The reason for garbage collection at all is that in a language like C where memory management is totally under explicit control of the programmer, when object ownership is passed around, especially between threads or, even harder, between processes sharing memory, avoiding memory leaks and dangling pointers can become very hard. If that weren't hard enough, you also have to deal with the need to have access to more objects than will fit in memory at one time—you need to have a way to have free up some objects for a while so that other objects can be in memory.

So, some languages (e.g., Perl, Lisp, Java) provide a mechanism where you can just stop "using" an object and the garbage collector will eventually discover this and free up memory used for the object. It does this correctly without the programmer worrying about all the ways they can get it wrong (albeit there are lots of ways programmers can screw this up).

If you conceptually multiply the number of times you access an object by the time that it takes to compute the value of an object, and possibly multiply again by the cost of not having the object readily available or by the size of an object since keeping a large object around in memory can prevent keeping several smaller objects around, you could classify objects into three categories.

Some objects are so important that you want to explicitly manage their existence—they will not be managed by the garbage collector or they must never be collected until explicitly freed. Some objects are cheap to compute, are small, are not accessed frequently or have similar characteristics that allow them to be garbage collected at any time.

The third class, objects which are expensive to be recomputed but could be recomputed, are accessed somewhat frequently (perhaps for a short burst of time), are of large size, and so on are a third class. You'd like to keep them in memory as long as possible because they might be reused again, but you don't want to run out of memory needed for critical objects. These are candidates for weak references.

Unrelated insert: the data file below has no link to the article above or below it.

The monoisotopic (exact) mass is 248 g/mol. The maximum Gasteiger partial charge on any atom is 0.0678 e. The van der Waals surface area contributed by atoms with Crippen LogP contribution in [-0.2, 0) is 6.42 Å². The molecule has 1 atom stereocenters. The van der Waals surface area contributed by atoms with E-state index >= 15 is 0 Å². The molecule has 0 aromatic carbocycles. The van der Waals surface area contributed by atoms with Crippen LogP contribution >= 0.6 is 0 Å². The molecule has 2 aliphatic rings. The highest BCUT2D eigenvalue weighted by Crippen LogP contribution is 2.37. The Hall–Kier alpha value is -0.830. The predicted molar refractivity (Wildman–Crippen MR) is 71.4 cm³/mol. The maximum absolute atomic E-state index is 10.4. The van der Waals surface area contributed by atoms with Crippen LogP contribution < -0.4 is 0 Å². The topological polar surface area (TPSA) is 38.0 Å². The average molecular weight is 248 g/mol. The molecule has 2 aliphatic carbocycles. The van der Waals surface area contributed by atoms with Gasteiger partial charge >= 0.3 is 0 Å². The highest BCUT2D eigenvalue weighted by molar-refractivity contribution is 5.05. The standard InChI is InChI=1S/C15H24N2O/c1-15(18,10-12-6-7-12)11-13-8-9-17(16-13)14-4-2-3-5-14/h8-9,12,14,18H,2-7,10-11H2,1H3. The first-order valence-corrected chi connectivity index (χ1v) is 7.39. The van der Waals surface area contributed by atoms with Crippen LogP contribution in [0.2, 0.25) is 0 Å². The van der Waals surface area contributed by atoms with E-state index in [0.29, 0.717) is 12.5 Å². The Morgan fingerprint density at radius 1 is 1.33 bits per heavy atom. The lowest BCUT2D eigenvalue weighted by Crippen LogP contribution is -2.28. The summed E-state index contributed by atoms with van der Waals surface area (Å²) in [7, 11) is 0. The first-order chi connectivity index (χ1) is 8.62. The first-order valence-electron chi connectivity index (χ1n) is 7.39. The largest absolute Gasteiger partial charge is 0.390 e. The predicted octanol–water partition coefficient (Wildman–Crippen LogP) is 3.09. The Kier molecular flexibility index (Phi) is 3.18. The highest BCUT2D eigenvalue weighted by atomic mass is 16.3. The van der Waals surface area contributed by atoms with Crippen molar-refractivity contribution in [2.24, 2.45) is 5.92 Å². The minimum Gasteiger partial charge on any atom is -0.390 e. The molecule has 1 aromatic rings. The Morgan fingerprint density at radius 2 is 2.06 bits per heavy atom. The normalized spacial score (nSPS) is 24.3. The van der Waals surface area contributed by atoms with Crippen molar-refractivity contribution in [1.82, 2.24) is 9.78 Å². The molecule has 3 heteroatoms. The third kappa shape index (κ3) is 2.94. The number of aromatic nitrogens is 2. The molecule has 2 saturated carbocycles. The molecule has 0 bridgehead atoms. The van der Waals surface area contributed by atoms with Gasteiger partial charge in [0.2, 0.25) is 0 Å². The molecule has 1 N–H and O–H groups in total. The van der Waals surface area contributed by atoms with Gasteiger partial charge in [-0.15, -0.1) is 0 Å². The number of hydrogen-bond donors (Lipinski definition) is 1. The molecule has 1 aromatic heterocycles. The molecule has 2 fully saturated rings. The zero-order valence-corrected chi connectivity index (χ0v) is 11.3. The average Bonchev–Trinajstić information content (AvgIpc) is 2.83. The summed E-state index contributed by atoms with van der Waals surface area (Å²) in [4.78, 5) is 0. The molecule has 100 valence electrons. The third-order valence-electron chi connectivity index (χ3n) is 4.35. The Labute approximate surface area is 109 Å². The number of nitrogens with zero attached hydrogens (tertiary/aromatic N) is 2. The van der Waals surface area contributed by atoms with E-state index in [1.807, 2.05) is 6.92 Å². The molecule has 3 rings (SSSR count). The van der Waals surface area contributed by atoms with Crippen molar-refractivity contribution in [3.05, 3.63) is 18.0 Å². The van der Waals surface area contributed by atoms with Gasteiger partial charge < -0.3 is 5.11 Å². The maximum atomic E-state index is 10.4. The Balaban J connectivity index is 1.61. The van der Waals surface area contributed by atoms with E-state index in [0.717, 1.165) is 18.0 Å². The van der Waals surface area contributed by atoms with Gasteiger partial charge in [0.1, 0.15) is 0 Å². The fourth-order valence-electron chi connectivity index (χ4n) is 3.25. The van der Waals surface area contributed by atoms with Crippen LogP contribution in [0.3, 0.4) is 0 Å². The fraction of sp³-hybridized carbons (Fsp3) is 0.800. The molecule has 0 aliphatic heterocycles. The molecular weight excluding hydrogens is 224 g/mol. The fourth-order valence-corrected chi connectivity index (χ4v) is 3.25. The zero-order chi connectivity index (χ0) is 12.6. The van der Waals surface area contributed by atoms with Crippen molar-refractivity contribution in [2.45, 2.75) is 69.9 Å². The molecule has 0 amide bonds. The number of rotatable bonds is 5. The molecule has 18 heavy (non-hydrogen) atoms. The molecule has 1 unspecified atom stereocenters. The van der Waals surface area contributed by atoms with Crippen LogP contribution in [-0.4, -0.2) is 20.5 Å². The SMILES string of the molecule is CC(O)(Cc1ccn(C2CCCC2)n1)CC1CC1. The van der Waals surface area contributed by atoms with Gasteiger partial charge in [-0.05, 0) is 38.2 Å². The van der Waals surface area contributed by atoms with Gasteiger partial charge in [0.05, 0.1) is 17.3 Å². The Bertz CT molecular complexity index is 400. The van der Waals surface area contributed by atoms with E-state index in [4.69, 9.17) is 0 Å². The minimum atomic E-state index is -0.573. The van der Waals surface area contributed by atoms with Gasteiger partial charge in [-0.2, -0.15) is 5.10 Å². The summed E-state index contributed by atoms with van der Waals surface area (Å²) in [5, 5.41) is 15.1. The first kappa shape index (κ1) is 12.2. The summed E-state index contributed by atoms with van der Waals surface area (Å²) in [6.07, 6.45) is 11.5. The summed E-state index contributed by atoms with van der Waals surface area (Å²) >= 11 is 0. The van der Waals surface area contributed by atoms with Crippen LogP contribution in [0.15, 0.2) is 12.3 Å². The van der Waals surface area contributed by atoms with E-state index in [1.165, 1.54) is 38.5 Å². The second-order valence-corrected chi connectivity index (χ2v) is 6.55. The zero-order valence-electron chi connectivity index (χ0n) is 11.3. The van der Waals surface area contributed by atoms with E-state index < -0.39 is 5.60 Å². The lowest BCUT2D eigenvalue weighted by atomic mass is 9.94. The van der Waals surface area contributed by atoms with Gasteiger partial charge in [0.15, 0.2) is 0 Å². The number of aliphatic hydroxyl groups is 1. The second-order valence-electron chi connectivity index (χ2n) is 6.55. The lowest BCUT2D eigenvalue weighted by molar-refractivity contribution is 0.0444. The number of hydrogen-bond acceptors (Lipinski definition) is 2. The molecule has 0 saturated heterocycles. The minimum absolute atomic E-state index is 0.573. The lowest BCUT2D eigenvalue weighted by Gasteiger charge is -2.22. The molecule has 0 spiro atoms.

You want these objects kept around as long as possible if they aren't conflicting with critical resources, but they should be dropped if memory is needed for a critical resource because it can be recomputed again when needed. These are hat weak pointers are for.

An example of this might be pictures. Say you have a photo web page with thousands of pictures to display. You need to know how many pictures to lay out and maybe you have to do a database query to get the list. The memory to hold a list of a few thousand items is probably very small. You want to do the query once and keep it around.

You can only physically show perhaps a few dozen pictures at a time, though, in a pane of a web page. You don't need to fetch the bits for the pictures that the user can't be looking at. When the user scrolls the page, you'll gather the actual bits for the pictures visible. Those pictures could require many megabytes to show them. If the user scrolls back and forth between a few scroll positions, you'd like not to have to refetch those megabytes over and over again. But you can't keep all the pictures in memory all the time. So you use weak pointers.

If the user just looks at a few pictures over and over again, they may stay in cache and you don't have to refetch them. But if they scroll enough, you need to free up some memory so the visible pictures can be fetched. With a weak reference, you check the reference just before you use it. If its still valid, you use it. If its not, you make the expensive calculation (fetch) to get it.

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    Just an observation to help you provide better answers: The question was "Why are weak pointers useful?" not "What is caching all about and how can weak pointers help?". Try to stay to the point, be succinct, and if the question begs a detailed answer, take advantage of the formatting markup to make your answer easier to read. – Artelius Nov 4 '09 at 7:39
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    -1: This example is precisely when you should not be using weak pointers. GCs don't leak until all resources are consumed before collecting. They collect very aggressively. Your cache lines are not likely to last 1ms if you use the GC to evict them because they won't even survive the next gen0 collection. – J D Dec 11 '11 at 1:30